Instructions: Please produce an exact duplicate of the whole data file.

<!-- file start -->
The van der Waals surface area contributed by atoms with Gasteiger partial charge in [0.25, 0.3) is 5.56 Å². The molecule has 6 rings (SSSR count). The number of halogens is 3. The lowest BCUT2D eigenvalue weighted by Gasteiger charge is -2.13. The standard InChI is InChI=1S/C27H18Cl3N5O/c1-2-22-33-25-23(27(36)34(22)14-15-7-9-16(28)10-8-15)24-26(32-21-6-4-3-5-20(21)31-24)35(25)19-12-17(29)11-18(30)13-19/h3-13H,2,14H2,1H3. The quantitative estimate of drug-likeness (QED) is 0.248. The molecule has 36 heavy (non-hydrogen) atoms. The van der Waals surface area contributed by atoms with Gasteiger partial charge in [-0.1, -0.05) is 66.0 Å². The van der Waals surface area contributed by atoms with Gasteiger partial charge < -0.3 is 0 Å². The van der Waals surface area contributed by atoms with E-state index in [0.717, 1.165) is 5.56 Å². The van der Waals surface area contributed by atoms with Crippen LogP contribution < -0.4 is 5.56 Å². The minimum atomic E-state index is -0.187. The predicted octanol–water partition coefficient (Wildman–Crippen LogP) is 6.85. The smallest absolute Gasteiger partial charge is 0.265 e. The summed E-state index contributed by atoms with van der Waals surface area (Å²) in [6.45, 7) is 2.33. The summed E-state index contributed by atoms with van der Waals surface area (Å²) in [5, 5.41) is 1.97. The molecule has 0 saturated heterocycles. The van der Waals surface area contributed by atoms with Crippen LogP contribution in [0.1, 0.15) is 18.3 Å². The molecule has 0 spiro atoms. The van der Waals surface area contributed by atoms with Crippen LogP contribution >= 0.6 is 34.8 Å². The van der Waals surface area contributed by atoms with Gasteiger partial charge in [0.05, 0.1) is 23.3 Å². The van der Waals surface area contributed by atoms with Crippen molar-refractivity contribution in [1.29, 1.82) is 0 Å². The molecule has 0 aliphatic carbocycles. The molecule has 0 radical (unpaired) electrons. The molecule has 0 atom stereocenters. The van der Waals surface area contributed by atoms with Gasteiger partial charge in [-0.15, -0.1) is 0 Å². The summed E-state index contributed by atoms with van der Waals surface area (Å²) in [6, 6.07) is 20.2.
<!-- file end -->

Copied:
The van der Waals surface area contributed by atoms with Gasteiger partial charge in [0.25, 0.3) is 5.56 Å². The molecule has 6 rings (SSSR count). The number of halogens is 3. The lowest BCUT2D eigenvalue weighted by Gasteiger charge is -2.13. The standard InChI is InChI=1S/C27H18Cl3N5O/c1-2-22-33-25-23(27(36)34(22)14-15-7-9-16(28)10-8-15)24-26(32-21-6-4-3-5-20(21)31-24)35(25)19-12-17(29)11-18(30)13-19/h3-13H,2,14H2,1H3. The quantitative estimate of drug-likeness (QED) is 0.248. The molecule has 36 heavy (non-hydrogen) atoms. The van der Waals surface area contributed by atoms with Gasteiger partial charge in [-0.1, -0.05) is 66.0 Å². The van der Waals surface area contributed by atoms with Gasteiger partial charge < -0.3 is 0 Å². The van der Waals surface area contributed by atoms with E-state index in [0.717, 1.165) is 5.56 Å². The van der Waals surface area contributed by atoms with Crippen LogP contribution < -0.4 is 5.56 Å². The minimum atomic E-state index is -0.187. The predicted octanol–water partition coefficient (Wildman–Crippen LogP) is 6.85. The smallest absolute Gasteiger partial charge is 0.265 e. The summed E-state index contributed by atoms with van der Waals surface area (Å²) in [6.45, 7) is 2.33. The summed E-state index contributed by atoms with van der Waals surface area (Å²) in [5, 5.41) is 1.97. The molecule has 0 saturated heterocycles. The van der Waals surface area contributed by atoms with Crippen LogP contribution in [0.1, 0.15) is 18.3 Å². The molecule has 0 spiro atoms. The van der Waals surface area contributed by atoms with Crippen LogP contribution >= 0.6 is 34.8 Å². The van der Waals surface area contributed by atoms with Gasteiger partial charge in [0.05, 0.1) is 23.3 Å². The van der Waals surface area contributed by atoms with Crippen molar-refractivity contribution in [1.29, 1.82) is 0 Å². The molecule has 0 aliphatic carbocycles. The molecule has 0 radical (unpaired) electrons. The molecule has 0 atom stereocenters. The van der Waals surface area contributed by atoms with Gasteiger partial charge in [-0.15, -0.1) is 0 Å². The summed E-state index contributed by atoms with van der Waals surface area (Å²) in [6, 6.07) is 20.2.